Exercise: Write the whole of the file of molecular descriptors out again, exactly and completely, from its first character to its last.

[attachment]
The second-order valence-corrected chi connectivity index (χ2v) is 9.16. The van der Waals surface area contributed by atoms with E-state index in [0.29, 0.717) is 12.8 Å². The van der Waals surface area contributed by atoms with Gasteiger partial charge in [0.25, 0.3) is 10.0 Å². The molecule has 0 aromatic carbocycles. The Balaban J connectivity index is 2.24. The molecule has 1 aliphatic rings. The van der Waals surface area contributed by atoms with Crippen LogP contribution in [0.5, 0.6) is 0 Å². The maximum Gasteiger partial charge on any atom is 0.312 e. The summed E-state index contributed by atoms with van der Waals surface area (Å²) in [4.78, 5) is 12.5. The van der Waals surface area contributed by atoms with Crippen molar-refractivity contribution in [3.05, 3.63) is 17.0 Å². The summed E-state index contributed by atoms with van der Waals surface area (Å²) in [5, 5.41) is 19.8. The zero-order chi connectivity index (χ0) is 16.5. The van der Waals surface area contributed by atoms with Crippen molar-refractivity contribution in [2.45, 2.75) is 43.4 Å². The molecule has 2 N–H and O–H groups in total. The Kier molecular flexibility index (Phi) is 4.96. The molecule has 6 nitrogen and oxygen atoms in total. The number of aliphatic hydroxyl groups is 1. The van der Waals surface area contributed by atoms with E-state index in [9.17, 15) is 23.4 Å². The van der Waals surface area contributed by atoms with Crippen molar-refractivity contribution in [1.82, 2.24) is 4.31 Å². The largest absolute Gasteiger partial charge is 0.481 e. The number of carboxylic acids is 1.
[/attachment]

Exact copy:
The second-order valence-corrected chi connectivity index (χ2v) is 9.16. The van der Waals surface area contributed by atoms with E-state index in [0.29, 0.717) is 12.8 Å². The van der Waals surface area contributed by atoms with Gasteiger partial charge in [0.25, 0.3) is 10.0 Å². The molecule has 0 aromatic carbocycles. The Balaban J connectivity index is 2.24. The molecule has 1 aliphatic rings. The van der Waals surface area contributed by atoms with Crippen LogP contribution in [0.5, 0.6) is 0 Å². The maximum Gasteiger partial charge on any atom is 0.312 e. The summed E-state index contributed by atoms with van der Waals surface area (Å²) in [4.78, 5) is 12.5. The van der Waals surface area contributed by atoms with Crippen molar-refractivity contribution in [3.05, 3.63) is 17.0 Å². The summed E-state index contributed by atoms with van der Waals surface area (Å²) in [5, 5.41) is 19.8. The zero-order chi connectivity index (χ0) is 16.5. The van der Waals surface area contributed by atoms with Crippen molar-refractivity contribution in [2.45, 2.75) is 43.4 Å². The molecule has 2 N–H and O–H groups in total. The Kier molecular flexibility index (Phi) is 4.96. The molecule has 6 nitrogen and oxygen atoms in total. The number of aliphatic hydroxyl groups is 1. The van der Waals surface area contributed by atoms with E-state index in [9.17, 15) is 23.4 Å². The van der Waals surface area contributed by atoms with Crippen molar-refractivity contribution in [1.82, 2.24) is 4.31 Å². The largest absolute Gasteiger partial charge is 0.481 e. The number of carboxylic acids is 1.